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Supercuts: a tribute to subcultural hair styles through the ages

Creative director Carlo Avena takes the lead on a hair shoot that contrasts modern and classic sensibilities

“We wanted to create something that felt familiar but also uncharted,” says Carlo Avena, the hairstylist and creative director for a hair-raising new photo story. Using analogue film as a medium, the team – which included Charlie Soffe, Katie Scott, Nat Bury and Emily Wood – experimented by running images through VHS screens and digitally scanning them, alongside more traditional photography methods. 

The result is a story of contrasts. “On one side we have a clean black and white approach to film photography which could represent the vulnerability of the photos, simple, loud and effective,” he says. “On the other side, we have a darker section which is more ritual, brutalist and a raw approach.” This darker side creates a more sinister feeling to the images, leading to what Avena calls a new age battle between the modern and the classic.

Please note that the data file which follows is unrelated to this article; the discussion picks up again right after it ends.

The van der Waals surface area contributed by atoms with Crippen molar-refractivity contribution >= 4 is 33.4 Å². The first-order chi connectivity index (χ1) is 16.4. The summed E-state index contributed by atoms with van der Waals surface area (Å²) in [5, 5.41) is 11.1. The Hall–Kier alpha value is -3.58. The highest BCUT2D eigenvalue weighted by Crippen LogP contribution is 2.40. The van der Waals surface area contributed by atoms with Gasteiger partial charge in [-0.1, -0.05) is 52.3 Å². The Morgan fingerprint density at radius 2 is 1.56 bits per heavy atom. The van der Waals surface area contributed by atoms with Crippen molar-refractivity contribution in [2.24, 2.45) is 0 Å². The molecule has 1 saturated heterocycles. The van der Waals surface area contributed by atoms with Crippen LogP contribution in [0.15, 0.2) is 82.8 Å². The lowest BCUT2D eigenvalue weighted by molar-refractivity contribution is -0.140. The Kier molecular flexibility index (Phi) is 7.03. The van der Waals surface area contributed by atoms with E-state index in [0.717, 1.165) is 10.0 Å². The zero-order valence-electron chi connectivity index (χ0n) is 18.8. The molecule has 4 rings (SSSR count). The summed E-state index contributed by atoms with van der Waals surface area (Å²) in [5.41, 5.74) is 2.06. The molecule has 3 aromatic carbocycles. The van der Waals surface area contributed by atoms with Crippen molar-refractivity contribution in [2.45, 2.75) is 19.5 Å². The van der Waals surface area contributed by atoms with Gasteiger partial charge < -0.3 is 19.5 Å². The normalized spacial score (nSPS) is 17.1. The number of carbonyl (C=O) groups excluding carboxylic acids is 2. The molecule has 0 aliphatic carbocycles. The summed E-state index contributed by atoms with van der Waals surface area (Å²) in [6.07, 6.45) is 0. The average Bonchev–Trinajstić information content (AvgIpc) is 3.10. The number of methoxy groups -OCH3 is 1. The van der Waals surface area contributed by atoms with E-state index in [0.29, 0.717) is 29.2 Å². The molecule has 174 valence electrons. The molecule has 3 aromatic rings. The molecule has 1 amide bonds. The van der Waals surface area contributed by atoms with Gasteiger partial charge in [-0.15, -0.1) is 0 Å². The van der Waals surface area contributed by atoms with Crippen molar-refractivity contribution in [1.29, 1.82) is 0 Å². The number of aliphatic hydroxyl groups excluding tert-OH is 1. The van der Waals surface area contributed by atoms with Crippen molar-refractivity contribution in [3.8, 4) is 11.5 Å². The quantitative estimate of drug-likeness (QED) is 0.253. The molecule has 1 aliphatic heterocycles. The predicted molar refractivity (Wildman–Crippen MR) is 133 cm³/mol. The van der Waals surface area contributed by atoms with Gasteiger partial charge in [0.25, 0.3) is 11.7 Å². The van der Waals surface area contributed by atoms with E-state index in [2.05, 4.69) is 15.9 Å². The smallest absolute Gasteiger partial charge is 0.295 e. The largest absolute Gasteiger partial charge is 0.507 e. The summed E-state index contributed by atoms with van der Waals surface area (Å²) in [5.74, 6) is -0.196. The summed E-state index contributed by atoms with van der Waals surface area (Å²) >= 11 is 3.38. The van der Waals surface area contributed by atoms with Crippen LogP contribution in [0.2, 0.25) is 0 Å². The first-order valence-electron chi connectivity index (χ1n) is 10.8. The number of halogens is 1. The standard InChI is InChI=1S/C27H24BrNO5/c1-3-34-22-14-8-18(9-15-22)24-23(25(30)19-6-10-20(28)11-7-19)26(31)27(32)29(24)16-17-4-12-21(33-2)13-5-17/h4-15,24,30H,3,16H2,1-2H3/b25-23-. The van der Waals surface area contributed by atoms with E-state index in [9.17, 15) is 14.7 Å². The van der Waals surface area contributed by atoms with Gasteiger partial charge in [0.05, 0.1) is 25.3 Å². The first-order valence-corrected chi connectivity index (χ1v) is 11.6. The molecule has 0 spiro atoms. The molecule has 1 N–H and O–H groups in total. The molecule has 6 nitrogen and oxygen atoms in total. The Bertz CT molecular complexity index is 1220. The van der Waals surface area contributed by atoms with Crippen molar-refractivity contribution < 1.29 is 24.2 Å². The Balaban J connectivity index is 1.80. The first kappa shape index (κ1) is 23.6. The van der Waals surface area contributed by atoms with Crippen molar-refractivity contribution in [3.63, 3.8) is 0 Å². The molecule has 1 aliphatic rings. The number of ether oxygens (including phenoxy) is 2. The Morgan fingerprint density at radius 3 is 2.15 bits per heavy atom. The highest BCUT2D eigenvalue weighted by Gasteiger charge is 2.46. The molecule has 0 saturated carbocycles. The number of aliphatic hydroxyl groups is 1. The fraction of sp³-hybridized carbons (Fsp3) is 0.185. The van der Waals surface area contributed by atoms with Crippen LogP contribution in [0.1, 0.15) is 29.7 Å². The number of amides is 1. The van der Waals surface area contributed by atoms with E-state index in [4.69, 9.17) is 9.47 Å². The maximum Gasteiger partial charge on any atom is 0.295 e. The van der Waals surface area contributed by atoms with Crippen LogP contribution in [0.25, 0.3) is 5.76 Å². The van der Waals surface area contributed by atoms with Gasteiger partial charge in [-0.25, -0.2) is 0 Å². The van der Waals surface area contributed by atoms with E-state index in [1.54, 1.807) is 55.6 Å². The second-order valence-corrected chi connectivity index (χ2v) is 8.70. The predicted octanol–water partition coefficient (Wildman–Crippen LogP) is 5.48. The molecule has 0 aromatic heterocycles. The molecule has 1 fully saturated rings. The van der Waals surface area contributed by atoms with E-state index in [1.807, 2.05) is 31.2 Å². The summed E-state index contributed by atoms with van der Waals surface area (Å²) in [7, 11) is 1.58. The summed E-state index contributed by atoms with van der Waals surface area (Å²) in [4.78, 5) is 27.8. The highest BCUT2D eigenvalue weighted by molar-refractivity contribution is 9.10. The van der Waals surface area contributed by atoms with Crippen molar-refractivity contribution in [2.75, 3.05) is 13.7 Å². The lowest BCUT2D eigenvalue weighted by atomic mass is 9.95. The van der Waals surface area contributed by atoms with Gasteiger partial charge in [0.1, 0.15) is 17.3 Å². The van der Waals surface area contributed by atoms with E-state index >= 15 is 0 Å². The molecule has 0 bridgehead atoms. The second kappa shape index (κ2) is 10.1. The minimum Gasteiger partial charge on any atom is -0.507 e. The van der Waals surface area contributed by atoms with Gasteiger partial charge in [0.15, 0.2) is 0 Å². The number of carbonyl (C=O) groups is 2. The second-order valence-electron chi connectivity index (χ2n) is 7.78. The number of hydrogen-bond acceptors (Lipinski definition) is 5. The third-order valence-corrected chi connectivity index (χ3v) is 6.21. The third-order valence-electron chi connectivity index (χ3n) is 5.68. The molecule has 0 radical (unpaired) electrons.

When it came to the hair looks, it was important to be bold and have the freedom to play around. “Always go big!” he says, explaining that when working on brand campaigns, the creative is often out of his hands so the chance to create and play was a luxury. “If I’m putting a story together, the hair’s got to be pretty big, right.”   

For inspiration, he looked to the perennial subcultural images of Derek Ridgers as well as the paintings of Quentin Matsys, in particular “The Ugly Duchess” with her split peak hair and the portrait of Jacob Obrecht for the bowl cut. The result is hair that doesn’t play by the rules. “If it’s looking too right and you’re spending too much time on smaller details, change something drastically,” says Avena. “Bang a clipper on it or cut off a fringe.”

Creative Direction Carlo Avena, art direction Charlie Soffe & Katie Scott, photography Katie Scott, VHS stills & video Charlie Soffe, hair Carlo Avena, barbering Nat Bury, make-up Emily Wood, studio